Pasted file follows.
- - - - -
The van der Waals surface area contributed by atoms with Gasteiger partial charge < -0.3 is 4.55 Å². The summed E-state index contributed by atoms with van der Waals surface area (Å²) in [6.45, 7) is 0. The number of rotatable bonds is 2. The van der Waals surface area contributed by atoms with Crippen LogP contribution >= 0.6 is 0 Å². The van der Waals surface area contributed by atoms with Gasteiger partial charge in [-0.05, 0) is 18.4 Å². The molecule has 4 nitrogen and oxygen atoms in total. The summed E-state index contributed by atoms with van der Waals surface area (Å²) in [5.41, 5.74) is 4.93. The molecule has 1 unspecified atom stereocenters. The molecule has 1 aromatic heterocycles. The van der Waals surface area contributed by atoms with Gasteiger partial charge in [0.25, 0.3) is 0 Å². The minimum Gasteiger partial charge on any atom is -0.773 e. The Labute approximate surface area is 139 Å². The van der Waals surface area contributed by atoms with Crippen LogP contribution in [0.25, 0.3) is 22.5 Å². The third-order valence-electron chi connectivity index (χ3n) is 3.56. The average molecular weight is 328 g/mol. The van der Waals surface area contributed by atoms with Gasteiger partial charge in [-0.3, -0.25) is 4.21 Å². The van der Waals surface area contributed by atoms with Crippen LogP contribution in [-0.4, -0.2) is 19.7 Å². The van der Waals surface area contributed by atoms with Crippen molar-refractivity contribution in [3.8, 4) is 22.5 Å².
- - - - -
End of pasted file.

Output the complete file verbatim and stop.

The van der Waals surface area contributed by atoms with Gasteiger partial charge < -0.3 is 4.55 Å². The summed E-state index contributed by atoms with van der Waals surface area (Å²) in [6.45, 7) is 0. The number of rotatable bonds is 2. The van der Waals surface area contributed by atoms with Crippen LogP contribution >= 0.6 is 0 Å². The van der Waals surface area contributed by atoms with Gasteiger partial charge in [-0.05, 0) is 18.4 Å². The molecule has 4 nitrogen and oxygen atoms in total. The summed E-state index contributed by atoms with van der Waals surface area (Å²) in [5.41, 5.74) is 4.93. The molecule has 1 unspecified atom stereocenters. The molecule has 1 aromatic heterocycles. The van der Waals surface area contributed by atoms with Gasteiger partial charge in [0.25, 0.3) is 0 Å². The minimum Gasteiger partial charge on any atom is -0.773 e. The Labute approximate surface area is 139 Å². The van der Waals surface area contributed by atoms with Crippen LogP contribution in [0.25, 0.3) is 22.5 Å². The third-order valence-electron chi connectivity index (χ3n) is 3.56. The average molecular weight is 328 g/mol. The van der Waals surface area contributed by atoms with Gasteiger partial charge in [-0.3, -0.25) is 4.21 Å². The van der Waals surface area contributed by atoms with Crippen LogP contribution in [-0.4, -0.2) is 19.7 Å². The van der Waals surface area contributed by atoms with Crippen molar-refractivity contribution in [3.8, 4) is 22.5 Å².